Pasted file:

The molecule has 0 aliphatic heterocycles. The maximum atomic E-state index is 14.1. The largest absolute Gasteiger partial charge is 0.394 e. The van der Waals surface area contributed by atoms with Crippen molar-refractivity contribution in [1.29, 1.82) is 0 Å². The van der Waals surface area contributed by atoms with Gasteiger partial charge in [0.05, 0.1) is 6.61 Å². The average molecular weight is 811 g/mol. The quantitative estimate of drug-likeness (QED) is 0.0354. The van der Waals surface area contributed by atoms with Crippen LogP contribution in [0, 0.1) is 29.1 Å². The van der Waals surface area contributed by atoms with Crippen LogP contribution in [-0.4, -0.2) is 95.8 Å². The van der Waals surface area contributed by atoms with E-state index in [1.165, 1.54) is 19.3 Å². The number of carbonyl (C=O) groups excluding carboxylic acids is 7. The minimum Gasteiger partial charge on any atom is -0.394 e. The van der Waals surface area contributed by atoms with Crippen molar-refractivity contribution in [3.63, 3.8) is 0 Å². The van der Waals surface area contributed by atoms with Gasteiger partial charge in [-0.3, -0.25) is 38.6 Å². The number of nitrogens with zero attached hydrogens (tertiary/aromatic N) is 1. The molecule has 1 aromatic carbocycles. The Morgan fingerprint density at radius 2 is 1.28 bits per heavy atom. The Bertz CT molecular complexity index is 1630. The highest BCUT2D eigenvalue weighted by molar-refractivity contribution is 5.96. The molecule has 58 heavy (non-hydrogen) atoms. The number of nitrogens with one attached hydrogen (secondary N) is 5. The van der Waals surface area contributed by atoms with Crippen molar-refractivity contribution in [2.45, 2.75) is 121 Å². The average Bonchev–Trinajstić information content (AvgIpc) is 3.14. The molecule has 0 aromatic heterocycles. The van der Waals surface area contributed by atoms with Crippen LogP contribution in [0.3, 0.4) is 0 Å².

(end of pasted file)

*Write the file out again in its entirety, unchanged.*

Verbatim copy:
The molecule has 0 aliphatic heterocycles. The maximum atomic E-state index is 14.1. The largest absolute Gasteiger partial charge is 0.394 e. The van der Waals surface area contributed by atoms with Crippen molar-refractivity contribution in [1.29, 1.82) is 0 Å². The van der Waals surface area contributed by atoms with Gasteiger partial charge in [0.05, 0.1) is 6.61 Å². The average molecular weight is 811 g/mol. The quantitative estimate of drug-likeness (QED) is 0.0354. The van der Waals surface area contributed by atoms with Crippen LogP contribution in [0, 0.1) is 29.1 Å². The van der Waals surface area contributed by atoms with Crippen LogP contribution in [-0.4, -0.2) is 95.8 Å². The van der Waals surface area contributed by atoms with E-state index in [1.165, 1.54) is 19.3 Å². The number of carbonyl (C=O) groups excluding carboxylic acids is 7. The minimum Gasteiger partial charge on any atom is -0.394 e. The van der Waals surface area contributed by atoms with Crippen molar-refractivity contribution in [3.63, 3.8) is 0 Å². The van der Waals surface area contributed by atoms with Gasteiger partial charge in [-0.3, -0.25) is 38.6 Å². The number of nitrogens with zero attached hydrogens (tertiary/aromatic N) is 1. The molecule has 1 aromatic carbocycles. The Morgan fingerprint density at radius 2 is 1.28 bits per heavy atom. The Bertz CT molecular complexity index is 1630. The highest BCUT2D eigenvalue weighted by molar-refractivity contribution is 5.96. The molecule has 58 heavy (non-hydrogen) atoms. The number of nitrogens with one attached hydrogen (secondary N) is 5. The van der Waals surface area contributed by atoms with Crippen molar-refractivity contribution in [2.45, 2.75) is 121 Å². The average Bonchev–Trinajstić information content (AvgIpc) is 3.14. The molecule has 0 aromatic heterocycles. The van der Waals surface area contributed by atoms with Crippen LogP contribution in [0.3, 0.4) is 0 Å².